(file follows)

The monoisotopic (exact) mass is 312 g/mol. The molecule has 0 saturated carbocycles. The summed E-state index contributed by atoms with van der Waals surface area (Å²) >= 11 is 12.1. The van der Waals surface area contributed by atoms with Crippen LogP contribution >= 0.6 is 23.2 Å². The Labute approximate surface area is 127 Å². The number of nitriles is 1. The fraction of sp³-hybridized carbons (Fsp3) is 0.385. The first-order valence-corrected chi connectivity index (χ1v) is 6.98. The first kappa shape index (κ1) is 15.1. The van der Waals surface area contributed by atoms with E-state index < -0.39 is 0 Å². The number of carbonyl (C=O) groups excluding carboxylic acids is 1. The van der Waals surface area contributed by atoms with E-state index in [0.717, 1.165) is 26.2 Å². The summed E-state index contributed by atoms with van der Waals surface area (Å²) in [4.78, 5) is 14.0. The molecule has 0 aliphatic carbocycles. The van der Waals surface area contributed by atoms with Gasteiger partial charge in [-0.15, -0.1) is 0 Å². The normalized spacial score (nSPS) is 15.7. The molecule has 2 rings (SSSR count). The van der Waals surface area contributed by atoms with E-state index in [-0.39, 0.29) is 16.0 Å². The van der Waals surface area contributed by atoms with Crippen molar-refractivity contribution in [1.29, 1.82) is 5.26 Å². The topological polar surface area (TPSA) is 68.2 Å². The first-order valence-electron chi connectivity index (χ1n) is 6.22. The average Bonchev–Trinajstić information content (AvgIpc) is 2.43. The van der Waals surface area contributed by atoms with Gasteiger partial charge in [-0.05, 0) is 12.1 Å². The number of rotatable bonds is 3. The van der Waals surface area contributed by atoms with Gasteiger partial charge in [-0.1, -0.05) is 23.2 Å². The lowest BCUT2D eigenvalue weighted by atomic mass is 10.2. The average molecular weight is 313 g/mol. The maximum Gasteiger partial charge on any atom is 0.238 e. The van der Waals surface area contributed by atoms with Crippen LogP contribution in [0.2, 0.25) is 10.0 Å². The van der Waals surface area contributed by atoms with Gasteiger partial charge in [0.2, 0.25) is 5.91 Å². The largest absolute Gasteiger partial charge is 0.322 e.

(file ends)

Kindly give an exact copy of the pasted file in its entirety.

The monoisotopic (exact) mass is 312 g/mol. The molecule has 0 saturated carbocycles. The summed E-state index contributed by atoms with van der Waals surface area (Å²) >= 11 is 12.1. The van der Waals surface area contributed by atoms with Crippen LogP contribution >= 0.6 is 23.2 Å². The Labute approximate surface area is 127 Å². The number of nitriles is 1. The fraction of sp³-hybridized carbons (Fsp3) is 0.385. The first-order valence-corrected chi connectivity index (χ1v) is 6.98. The first kappa shape index (κ1) is 15.1. The van der Waals surface area contributed by atoms with E-state index < -0.39 is 0 Å². The number of carbonyl (C=O) groups excluding carboxylic acids is 1. The van der Waals surface area contributed by atoms with E-state index in [0.717, 1.165) is 26.2 Å². The summed E-state index contributed by atoms with van der Waals surface area (Å²) in [4.78, 5) is 14.0. The molecule has 0 aliphatic carbocycles. The van der Waals surface area contributed by atoms with Gasteiger partial charge in [-0.15, -0.1) is 0 Å². The normalized spacial score (nSPS) is 15.7. The molecule has 2 rings (SSSR count). The van der Waals surface area contributed by atoms with E-state index in [-0.39, 0.29) is 16.0 Å². The van der Waals surface area contributed by atoms with Crippen molar-refractivity contribution in [1.29, 1.82) is 5.26 Å². The topological polar surface area (TPSA) is 68.2 Å². The first-order valence-electron chi connectivity index (χ1n) is 6.22. The average Bonchev–Trinajstić information content (AvgIpc) is 2.43. The van der Waals surface area contributed by atoms with Gasteiger partial charge in [-0.05, 0) is 12.1 Å². The number of rotatable bonds is 3. The van der Waals surface area contributed by atoms with Gasteiger partial charge in [-0.1, -0.05) is 23.2 Å². The lowest BCUT2D eigenvalue weighted by atomic mass is 10.2. The average molecular weight is 313 g/mol. The maximum Gasteiger partial charge on any atom is 0.238 e. The van der Waals surface area contributed by atoms with Crippen LogP contribution in [0.2, 0.25) is 10.0 Å². The van der Waals surface area contributed by atoms with Gasteiger partial charge in [0.2, 0.25) is 5.91 Å². The largest absolute Gasteiger partial charge is 0.322 e.